The U.S. mar­ket for on­line travel book­ings is about $80 bil­lion an­nu­ally and grow­ing, ac­cord­ing to For­rester Re­search. To get and keep their piece of this ex­pand­ing pie, on­line travel com­pa­nies (OTCs) ex­ert great ef­forts, and spend sig­nif­i­cant sums, in the on­go­ing race to rank high­est in search en­gine re­sults pages. These ef­forts, re­ferred to as search en­gine op­ti­miza­tion (SEO), use both or­ganic op­ti­miza­tion and paid search to drive traf­fic to the OTCs’ branded sites for con­sumers to di­rectly book rooms.

With paid search, the OTCs bid on key­words they be­lieve to be of in­ter­est to those look­ing to make an on­line travel book­ing. The more rel­e­vant the key­words, the more likely an OTC’s mes­sage will ap­pear in the search en­gine re­sults pages. All the ma­jor search en­gines of­fer ad­ver­tis­ing space, and paid search re­sults gen­er­ally ap­pear at the top or along the side of the or­ganic search re­sults.

But what if those key­words also hap­pen to be ho­tel and re­sort brand names?

While the le­gal­ity of key­word bid­ding on trade­mark terms may not have been fully set­tled in the courts, the search en­gines ap­pear con­fi­dent that the prac­tice does not run afoul of trade­mark laws. Google's pol­icy has for some time per­mit­ted any­one to pur­chase a key­word that may be a brand name of some­one else. And Mi­crosoft has an­nounced that it will, as of March 1, cease ed­i­to­r­ial in­ves­ti­ga­tions into com­plaints about trade­marks used as key­words to trig­ger ads on Bing and Ya­hoo! search in the United States and Canada. Mi­crosoft's prior pol­icy did not al­low bid­ding on a key­word, or us­ing in the con­tent of the ad, any term whose use would in­fringe the trade­mark of any third party or oth­er­wise be un­law­ful or in vi­o­la­tion of the rights of any third party. The new pol­icy has no re­stric­tions on who may bid on a key­word that is also a trade­mark. Thus, any com­pany could bid on a key­word, whether or not it is a trade­mark be­long­ing to some­one else, even a com­peti­tor.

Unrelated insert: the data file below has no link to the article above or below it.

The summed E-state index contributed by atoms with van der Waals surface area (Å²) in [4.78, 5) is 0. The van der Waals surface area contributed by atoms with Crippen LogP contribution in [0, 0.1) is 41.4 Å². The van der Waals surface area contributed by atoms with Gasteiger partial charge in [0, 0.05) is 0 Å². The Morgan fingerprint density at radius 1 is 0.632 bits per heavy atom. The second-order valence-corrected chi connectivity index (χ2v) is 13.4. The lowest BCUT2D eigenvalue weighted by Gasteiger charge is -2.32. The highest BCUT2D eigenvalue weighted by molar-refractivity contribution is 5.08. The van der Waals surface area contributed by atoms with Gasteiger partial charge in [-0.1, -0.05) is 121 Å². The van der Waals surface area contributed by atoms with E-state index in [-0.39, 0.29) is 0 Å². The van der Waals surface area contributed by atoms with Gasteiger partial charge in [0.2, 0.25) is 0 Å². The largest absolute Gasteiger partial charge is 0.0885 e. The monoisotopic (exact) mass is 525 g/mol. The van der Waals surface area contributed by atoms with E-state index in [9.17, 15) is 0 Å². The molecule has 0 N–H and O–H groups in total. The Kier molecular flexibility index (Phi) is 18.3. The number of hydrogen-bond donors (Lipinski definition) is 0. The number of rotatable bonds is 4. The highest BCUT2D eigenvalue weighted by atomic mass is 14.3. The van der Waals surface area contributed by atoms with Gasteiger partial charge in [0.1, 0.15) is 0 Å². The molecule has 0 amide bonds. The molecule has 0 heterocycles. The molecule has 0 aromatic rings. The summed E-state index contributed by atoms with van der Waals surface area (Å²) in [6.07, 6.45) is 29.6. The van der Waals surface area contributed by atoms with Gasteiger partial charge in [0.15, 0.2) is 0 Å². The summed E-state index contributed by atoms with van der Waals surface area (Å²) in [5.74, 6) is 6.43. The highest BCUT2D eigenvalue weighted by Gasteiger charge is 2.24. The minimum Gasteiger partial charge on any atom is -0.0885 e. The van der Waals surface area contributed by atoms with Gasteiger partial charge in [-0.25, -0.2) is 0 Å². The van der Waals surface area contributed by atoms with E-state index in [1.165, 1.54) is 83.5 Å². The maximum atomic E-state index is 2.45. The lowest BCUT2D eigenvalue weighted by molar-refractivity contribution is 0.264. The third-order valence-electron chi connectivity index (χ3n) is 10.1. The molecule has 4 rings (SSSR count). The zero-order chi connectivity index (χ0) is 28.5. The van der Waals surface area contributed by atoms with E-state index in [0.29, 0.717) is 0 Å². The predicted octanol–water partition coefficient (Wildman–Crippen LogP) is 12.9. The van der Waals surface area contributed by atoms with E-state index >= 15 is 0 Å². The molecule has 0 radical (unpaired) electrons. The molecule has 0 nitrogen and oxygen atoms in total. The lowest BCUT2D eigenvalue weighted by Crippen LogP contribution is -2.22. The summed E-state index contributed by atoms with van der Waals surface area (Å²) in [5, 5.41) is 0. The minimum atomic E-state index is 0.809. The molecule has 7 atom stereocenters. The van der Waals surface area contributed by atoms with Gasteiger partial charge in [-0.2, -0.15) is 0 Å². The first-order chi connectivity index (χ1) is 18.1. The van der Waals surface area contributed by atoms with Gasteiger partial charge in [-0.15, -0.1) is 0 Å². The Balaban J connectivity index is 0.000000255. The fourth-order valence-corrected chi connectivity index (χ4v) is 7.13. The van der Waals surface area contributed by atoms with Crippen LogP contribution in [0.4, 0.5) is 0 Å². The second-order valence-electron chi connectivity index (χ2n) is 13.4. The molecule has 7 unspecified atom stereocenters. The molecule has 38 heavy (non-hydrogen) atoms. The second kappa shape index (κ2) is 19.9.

For a ho­tel or re­sort, this means that an OTC is not vi­o­lat­ing any search en­gine pol­icy by trig­ger­ing ads off of the ho­tel’s or re­sort’s brand name. As a con­se­quence, the ho­tel or re­sort could find it­self in a paid search bid­ding war with one or more OTCs for its own brand name. If this poses an is­sue for the ho­tel or re­sort, then it should con­sider whether it is pos­si­ble to con­trac­tu­ally re­strict the OTC from key­word bid­ding on the ho­tel/re­sort brand name in one or more of the three ba­sic “match types” (ex­act, phrase and broad). For ad­di­tional pro­tec­tion, the ho­tel or re­sort may also at­tempt to ne­go­ti­ate hav­ing its brand name added to the OTC’s “neg­a­tive key­words” so that the OTC ads do not show in search en­gine re­sult pages when users type the brand name into the search en­gine tool.